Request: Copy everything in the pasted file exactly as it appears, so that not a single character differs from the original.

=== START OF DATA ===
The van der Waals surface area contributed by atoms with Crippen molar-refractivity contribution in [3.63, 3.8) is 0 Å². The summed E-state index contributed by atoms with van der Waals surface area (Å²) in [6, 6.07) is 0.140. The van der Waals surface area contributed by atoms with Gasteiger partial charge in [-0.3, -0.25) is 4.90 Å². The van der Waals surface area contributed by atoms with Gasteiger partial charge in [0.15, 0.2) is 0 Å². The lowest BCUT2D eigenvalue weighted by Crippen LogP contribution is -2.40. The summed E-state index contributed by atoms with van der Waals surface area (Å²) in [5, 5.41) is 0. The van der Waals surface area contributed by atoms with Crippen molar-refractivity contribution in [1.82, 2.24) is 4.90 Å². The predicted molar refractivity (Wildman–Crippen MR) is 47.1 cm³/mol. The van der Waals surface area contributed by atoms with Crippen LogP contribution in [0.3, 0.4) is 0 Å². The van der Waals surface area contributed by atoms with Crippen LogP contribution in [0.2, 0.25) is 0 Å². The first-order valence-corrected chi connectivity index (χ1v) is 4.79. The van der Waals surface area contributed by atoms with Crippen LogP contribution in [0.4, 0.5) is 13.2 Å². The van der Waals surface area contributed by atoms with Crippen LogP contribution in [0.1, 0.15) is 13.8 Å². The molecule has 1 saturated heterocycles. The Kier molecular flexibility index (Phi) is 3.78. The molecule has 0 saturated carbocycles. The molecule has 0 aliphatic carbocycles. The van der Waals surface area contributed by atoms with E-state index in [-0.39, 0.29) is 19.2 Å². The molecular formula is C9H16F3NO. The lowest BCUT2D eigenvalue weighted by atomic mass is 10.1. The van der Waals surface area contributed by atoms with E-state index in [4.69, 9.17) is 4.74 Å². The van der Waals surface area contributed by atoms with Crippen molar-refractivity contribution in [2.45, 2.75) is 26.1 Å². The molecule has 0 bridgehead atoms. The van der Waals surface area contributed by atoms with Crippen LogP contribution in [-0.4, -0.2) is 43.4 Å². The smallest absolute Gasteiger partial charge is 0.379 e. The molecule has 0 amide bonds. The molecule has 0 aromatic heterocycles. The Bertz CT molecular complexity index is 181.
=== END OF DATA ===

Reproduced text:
The van der Waals surface area contributed by atoms with Crippen molar-refractivity contribution in [3.63, 3.8) is 0 Å². The summed E-state index contributed by atoms with van der Waals surface area (Å²) in [6, 6.07) is 0.140. The van der Waals surface area contributed by atoms with Gasteiger partial charge in [-0.3, -0.25) is 4.90 Å². The van der Waals surface area contributed by atoms with Gasteiger partial charge in [0.15, 0.2) is 0 Å². The lowest BCUT2D eigenvalue weighted by Crippen LogP contribution is -2.40. The summed E-state index contributed by atoms with van der Waals surface area (Å²) in [5, 5.41) is 0. The van der Waals surface area contributed by atoms with Crippen molar-refractivity contribution in [1.82, 2.24) is 4.90 Å². The predicted molar refractivity (Wildman–Crippen MR) is 47.1 cm³/mol. The van der Waals surface area contributed by atoms with Crippen LogP contribution in [0.3, 0.4) is 0 Å². The van der Waals surface area contributed by atoms with Crippen LogP contribution in [0.2, 0.25) is 0 Å². The first-order valence-corrected chi connectivity index (χ1v) is 4.79. The van der Waals surface area contributed by atoms with Crippen LogP contribution in [0.4, 0.5) is 13.2 Å². The van der Waals surface area contributed by atoms with Crippen LogP contribution in [0.1, 0.15) is 13.8 Å². The molecule has 1 saturated heterocycles. The Kier molecular flexibility index (Phi) is 3.78. The molecule has 0 saturated carbocycles. The molecule has 0 aliphatic carbocycles. The van der Waals surface area contributed by atoms with E-state index in [-0.39, 0.29) is 19.2 Å². The molecular formula is C9H16F3NO. The lowest BCUT2D eigenvalue weighted by atomic mass is 10.1. The van der Waals surface area contributed by atoms with E-state index in [4.69, 9.17) is 4.74 Å². The van der Waals surface area contributed by atoms with Crippen molar-refractivity contribution in [2.45, 2.75) is 26.1 Å². The molecule has 0 bridgehead atoms. The van der Waals surface area contributed by atoms with Crippen LogP contribution in [-0.4, -0.2) is 43.4 Å². The smallest absolute Gasteiger partial charge is 0.379 e. The molecule has 0 amide bonds. The molecule has 0 aromatic heterocycles. The Bertz CT molecular complexity index is 181.